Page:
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Your consumer rights are as follows with regard to the following restrictive statements:
1-3: No refunds, No sale goods exchanged or money refunded, Sold as seen and inspected
When you buy goods from a trader the law gives you certain automatic, statutory rights under the sales contract. Goods should be of satisfactory quality, fit for the purpose and as described. If they are not, you have the right to choose a full refund, including the return postage costs.
4: No refunds or exchanges without a receipt
You must have some proof of purchase in order for the trader to deal with your complaint but the law does not require this to be a receipt. A credit card statement or PayPal email confirming purchase should be adequate.
5: Time limits for reporting defects
There is no fixed time limit for reporting faults – that’s correct, no magical 7, 14 or 28 days. The law states that you have a reasonable time to report a problem with the goods, which means the time it would take a reasonable person to notify the seller after recognising a fault with the product. An extreme example is the purchase of a lawnmower in winter. It would be reasonable for the person not to be aware of any fault with the item until they came to use it in spring. As long as they reported the issue shortly after using it, they could still be entitled to reject the goods for a refund. This said, we would recommend that you test goods wherever possible as soon as you receive them as you may have more options open to you to resolve your complaint, such as Paypal Buyer Protection or credit card chargeback. Even if you do not report a problem soon after noticing a fault this does not mean that you no longer have any rights - simply that you can no longer demand a refund. You may still be entitled to a replacement, compensation or a repair.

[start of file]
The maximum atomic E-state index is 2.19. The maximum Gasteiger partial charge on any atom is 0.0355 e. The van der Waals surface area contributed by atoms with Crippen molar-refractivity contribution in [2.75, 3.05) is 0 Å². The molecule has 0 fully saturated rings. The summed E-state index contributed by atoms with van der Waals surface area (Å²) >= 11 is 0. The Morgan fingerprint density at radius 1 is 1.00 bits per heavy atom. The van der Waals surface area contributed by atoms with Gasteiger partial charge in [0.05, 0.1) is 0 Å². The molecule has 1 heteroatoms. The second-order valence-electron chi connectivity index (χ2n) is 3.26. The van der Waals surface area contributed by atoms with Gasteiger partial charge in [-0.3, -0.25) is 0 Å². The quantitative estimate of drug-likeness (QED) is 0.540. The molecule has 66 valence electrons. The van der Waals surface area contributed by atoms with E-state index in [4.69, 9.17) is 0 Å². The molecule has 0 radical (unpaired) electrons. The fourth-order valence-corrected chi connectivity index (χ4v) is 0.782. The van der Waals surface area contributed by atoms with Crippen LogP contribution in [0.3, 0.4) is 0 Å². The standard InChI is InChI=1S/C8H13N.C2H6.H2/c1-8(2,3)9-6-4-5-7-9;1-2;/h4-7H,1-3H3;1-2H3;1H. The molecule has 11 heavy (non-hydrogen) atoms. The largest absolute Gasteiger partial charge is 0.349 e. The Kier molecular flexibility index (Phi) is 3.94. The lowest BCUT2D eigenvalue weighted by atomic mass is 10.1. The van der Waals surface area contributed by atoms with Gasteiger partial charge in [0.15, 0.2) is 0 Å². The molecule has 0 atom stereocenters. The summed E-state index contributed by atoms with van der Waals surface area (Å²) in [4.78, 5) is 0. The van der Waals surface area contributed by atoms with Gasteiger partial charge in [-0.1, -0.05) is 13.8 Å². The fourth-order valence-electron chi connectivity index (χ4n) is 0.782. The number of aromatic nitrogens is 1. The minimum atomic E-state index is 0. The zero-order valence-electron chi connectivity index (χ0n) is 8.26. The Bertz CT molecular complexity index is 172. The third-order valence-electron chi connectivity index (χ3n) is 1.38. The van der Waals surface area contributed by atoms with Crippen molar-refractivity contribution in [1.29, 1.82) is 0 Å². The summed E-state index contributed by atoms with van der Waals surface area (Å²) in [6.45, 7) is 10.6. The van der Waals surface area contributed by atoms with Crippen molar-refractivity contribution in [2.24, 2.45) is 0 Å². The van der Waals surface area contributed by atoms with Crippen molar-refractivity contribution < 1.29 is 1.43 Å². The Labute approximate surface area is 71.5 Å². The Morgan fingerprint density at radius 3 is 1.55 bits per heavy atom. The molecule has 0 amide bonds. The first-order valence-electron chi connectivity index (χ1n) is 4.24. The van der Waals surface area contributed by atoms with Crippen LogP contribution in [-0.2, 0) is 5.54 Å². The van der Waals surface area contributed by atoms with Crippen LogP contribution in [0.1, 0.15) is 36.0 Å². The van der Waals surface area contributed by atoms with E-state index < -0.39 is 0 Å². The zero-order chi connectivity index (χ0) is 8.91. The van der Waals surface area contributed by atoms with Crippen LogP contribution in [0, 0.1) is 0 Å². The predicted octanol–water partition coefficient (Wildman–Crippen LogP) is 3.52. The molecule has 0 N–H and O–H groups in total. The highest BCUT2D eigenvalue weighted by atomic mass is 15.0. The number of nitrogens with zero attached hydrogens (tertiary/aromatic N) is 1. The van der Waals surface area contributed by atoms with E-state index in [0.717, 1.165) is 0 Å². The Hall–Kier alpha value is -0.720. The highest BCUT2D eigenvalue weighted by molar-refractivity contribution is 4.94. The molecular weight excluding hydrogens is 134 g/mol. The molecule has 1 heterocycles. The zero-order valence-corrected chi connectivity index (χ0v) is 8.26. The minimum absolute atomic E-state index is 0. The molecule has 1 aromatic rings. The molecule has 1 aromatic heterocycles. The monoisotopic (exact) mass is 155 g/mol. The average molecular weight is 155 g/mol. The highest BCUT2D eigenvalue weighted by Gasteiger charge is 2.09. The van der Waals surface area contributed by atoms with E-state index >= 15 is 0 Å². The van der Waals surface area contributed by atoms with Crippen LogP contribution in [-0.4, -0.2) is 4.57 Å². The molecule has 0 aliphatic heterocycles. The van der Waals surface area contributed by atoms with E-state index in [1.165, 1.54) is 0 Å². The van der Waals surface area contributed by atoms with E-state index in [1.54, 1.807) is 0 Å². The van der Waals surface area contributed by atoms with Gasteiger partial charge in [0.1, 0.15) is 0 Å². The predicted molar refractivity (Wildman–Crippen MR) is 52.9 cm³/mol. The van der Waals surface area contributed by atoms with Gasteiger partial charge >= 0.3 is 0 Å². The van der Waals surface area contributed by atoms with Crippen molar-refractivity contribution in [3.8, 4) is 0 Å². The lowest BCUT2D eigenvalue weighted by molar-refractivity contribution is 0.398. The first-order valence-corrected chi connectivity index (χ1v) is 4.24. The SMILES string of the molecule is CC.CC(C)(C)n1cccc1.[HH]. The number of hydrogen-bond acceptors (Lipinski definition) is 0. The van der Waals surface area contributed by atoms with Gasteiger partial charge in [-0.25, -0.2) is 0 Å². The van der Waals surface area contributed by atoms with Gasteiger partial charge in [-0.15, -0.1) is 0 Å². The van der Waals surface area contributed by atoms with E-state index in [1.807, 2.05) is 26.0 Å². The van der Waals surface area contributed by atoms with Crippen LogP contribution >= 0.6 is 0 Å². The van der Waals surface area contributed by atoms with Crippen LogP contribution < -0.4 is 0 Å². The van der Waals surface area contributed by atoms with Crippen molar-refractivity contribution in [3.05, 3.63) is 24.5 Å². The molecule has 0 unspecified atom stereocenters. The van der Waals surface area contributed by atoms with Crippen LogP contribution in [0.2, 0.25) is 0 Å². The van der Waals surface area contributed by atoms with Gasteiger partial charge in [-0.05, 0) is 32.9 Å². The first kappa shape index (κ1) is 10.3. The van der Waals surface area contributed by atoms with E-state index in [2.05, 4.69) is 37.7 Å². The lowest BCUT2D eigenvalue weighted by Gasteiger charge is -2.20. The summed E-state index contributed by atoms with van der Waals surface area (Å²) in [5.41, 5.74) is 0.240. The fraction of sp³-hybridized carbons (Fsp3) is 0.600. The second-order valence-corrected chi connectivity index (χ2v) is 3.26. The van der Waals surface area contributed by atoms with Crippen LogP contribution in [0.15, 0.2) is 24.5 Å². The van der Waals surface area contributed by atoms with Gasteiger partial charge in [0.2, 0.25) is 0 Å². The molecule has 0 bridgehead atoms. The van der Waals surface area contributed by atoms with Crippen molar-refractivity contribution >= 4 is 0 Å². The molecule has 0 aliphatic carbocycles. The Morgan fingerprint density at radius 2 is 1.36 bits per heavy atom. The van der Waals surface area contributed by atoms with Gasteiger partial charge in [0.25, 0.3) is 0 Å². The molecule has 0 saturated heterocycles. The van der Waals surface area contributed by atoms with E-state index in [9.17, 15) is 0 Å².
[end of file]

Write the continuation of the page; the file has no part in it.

Be aware that your 7 day cancellation period when purchasing online is completely separate from your right to return faulty goods.
6: If the delivery note is signed then no claims accepted
You are not obliged to open the goods whilst the delivery man is waiting at the door, but if you do sign a delivery note ensure that you clearly mark that you have not inspected the goods. Try to quickly check for obvious damage or tampering to the packaging. Where this is found you should mark this on the delivery note and, where practical, ask the courier to wait as you check the product for damage.
7: not liable for any consequential losses
If you purchased a product that caused damage to another product or your property, you are entitled to compensation for this where it was a reasonable foreseeable loss that stemmed from the product being faulty or not as described. For example, if a waterproof camera cover claimed to work to a depth of 20m but it did not, resulting in damage to your camera when used at 10m you may be able to claim for the cost of replacing your camera. This is regardless of the fact that the camera cover may have cost £20 and the camera £1000.
Further information on your rights is available at www.consumerdirect.gov.uk